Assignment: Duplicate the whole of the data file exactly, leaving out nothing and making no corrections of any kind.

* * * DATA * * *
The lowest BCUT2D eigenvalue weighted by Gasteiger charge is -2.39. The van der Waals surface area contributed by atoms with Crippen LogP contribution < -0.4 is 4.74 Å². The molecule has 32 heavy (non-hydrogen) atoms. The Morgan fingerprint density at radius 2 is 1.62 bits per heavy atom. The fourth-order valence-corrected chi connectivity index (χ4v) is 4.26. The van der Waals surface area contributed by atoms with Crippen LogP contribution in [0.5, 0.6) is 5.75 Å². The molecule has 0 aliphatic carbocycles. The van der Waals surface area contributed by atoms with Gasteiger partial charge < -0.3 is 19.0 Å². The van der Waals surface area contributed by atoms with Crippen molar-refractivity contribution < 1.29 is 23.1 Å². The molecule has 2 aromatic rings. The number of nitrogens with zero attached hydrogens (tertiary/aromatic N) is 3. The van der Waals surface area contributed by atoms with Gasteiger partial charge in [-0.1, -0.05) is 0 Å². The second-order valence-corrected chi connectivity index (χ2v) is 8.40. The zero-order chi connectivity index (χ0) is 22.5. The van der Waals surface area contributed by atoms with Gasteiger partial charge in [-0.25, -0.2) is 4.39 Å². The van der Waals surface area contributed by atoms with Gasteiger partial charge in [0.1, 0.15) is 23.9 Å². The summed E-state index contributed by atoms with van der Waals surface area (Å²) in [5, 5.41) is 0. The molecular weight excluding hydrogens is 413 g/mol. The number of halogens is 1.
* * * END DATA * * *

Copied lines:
The lowest BCUT2D eigenvalue weighted by Gasteiger charge is -2.39. The van der Waals surface area contributed by atoms with Crippen LogP contribution < -0.4 is 4.74 Å². The molecule has 32 heavy (non-hydrogen) atoms. The Morgan fingerprint density at radius 2 is 1.62 bits per heavy atom. The fourth-order valence-corrected chi connectivity index (χ4v) is 4.26. The van der Waals surface area contributed by atoms with Crippen LogP contribution in [0.5, 0.6) is 5.75 Å². The molecule has 0 aliphatic carbocycles. The van der Waals surface area contributed by atoms with Gasteiger partial charge < -0.3 is 19.0 Å². The van der Waals surface area contributed by atoms with Crippen molar-refractivity contribution < 1.29 is 23.1 Å². The molecule has 2 aromatic rings. The number of nitrogens with zero attached hydrogens (tertiary/aromatic N) is 3. The van der Waals surface area contributed by atoms with Gasteiger partial charge in [-0.1, -0.05) is 0 Å². The second-order valence-corrected chi connectivity index (χ2v) is 8.40. The zero-order chi connectivity index (χ0) is 22.5. The van der Waals surface area contributed by atoms with Gasteiger partial charge in [-0.25, -0.2) is 4.39 Å². The van der Waals surface area contributed by atoms with Gasteiger partial charge in [0.1, 0.15) is 23.9 Å². The summed E-state index contributed by atoms with van der Waals surface area (Å²) in [5, 5.41) is 0. The molecular weight excluding hydrogens is 413 g/mol. The number of halogens is 1.